Saturday, February 07, 2004
Bad Intelligence =Stupidity? Discuss

The intelligence services coordinate their reports through the Joint Intelligence Committee, a body that analyzes the information received and prepares memoranda for the Prime Minister or any other politician who is designated to receive this documentation. This system has remained in existence since its establishment during the early years of the Cold War.

This system has continued without change through the trend towards the legalisation of the intelligence services. Both MI5 and SIS were placed on a statutory footing in 1994 and became subject to greater, though very limited, parliamentary supervision with the Intelligence and Security Committee. These developments took place in response to calls for greater control and transparancy over the security services after public explorations of their methods such as the Spycatcher Scandal. Moreover, the end of the Cold War appeared to remove their deadliest enemy from the scene. Legalisation of the security services was a willingness to exchange institutional flexibility for legal sanction.

This trend towards transparency and legitimation was also reflected in the more influential role of Parliamentary Select Committees since the reforms of 1979 and culminated in the parliamentary vote on the Iraqi war. Yet, as the media has become more accustomed to receiving information in these matters, it is difficult to ascertain how the use of intelligence has changed over the years. This area results the closest links between democratically elected politicians and existing state structures. Did Hutton show politicised relationships that had always developed in practice but remained hidden until the Blair administration unwisely used intelligence in their public documents? Or was there a greater politicisation between Ministers and civil servants involved in intelligence under the Blair administration? After all, it was the unprecedented and public use of intelligence sources in political documents that drew civil servants into the political sphere, a line that they crossed without being aware of the fact, since they also considered the dossiers to be administrative documents.

However, the use of intelligence sources to provide evidence for a course of action has proved problematic. Intelligence can rarely deal in certainties and relies on risk
assessment or "filling in the dots" to structure tentative conclusions. The intelligence failures that have dogged Britain provided sufficient warning to any government not to place a faith in their arguments. They were unable to predict the Argentinian invasion or warn of the danger that Saddam Hussein was close to achieving a nuclear capability. Reliance upon these sources to provide firm evidence for any political action has backfired upon the government.

The media has reacted sceptically to the claims of the government and, in doing so, has educated parts of the public on the use of intelligence to justify foreign policy. The lesson is that the government cannot find firm evidence for the reasons that they stated for going to war. This is where the government may have performed another disservice through their manipulations. They have fed expectations that the government should be able to provide firm evidence of weapons of mass destruction or any other threat before taking any action. This requirement to certify the declaration of war in the public arena is partnered with a need to seek parliamentary approval, through a debate or a vote. By seeking popular legitimation, Blair has tied his own hands and, perhaps those of his successors, before undertaking any future foreign policy adventure.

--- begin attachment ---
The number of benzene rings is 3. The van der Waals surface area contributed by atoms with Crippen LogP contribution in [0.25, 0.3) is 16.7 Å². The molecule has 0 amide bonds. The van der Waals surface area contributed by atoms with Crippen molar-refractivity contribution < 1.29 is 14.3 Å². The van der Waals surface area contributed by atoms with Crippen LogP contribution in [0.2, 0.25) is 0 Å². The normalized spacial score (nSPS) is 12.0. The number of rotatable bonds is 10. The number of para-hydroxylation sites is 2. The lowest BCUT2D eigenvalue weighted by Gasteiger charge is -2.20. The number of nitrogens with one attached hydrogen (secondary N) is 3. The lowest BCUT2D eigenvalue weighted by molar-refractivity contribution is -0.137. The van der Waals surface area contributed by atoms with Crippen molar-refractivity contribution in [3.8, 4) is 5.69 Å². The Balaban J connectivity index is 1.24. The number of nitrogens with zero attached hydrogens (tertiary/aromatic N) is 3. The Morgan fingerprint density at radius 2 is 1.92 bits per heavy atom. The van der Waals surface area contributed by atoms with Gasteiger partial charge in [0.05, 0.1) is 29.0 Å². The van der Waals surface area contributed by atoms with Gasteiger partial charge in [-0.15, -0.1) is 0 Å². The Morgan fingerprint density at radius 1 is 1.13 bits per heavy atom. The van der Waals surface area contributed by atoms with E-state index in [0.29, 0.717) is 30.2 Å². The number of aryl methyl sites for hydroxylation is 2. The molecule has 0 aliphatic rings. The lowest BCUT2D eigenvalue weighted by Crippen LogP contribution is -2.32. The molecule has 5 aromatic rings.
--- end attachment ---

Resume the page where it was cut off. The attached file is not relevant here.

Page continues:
The question arises: where do we go from here? There are three (probably more) possible developments:

1) Blair could try to return to the traditional powers of the executive in this matter, but under present circumstances, would prove unable to persuade his own Cabinet or the Parliamentary Labour Party. This may return if the Tory Party is ever returned to power.

2) The intelligence services must have now woken up to the consequences of placing their own assessments in the public domain to support a political course of action. It would not be surprising if there is now a call to strengthen the procedures governing the relationship between the Joint Intelligence Committee and its political masters. This would ensure that the intelligence services were once again shielded from the uses to which their information is put after the harsh light of Hutton, where the integrity of the footsoldiers was sullied by the actions of their masters.

3) The pressures for greater transparency and supervision could achieve their natural conclusion with proper parliamentary institutions holding inquiries and interviewing security personnel in camera. The appointment of the US inquiry into the failures of intelligence during the Iraqi campaign has shown the drawbacks of our own intelligence services, and forced the government to appoint an equivalent committee. Due to their close relationship with the United States, and their public role before, during and after the war, the JIC is now subject to the harsh glare of the searchlight that is focussed upon the US partners. Perhaps they ought to forsake the shadows and adopt the higher public profile of the CIA. Neither secrecy or a public profile has proved more effective.

Will the forthcoming Butler Report necessitate further reform and the Americanisation of our intelligence services, resulting in a British version of the CIA and FBI?

(20.58, 7th February 2004)


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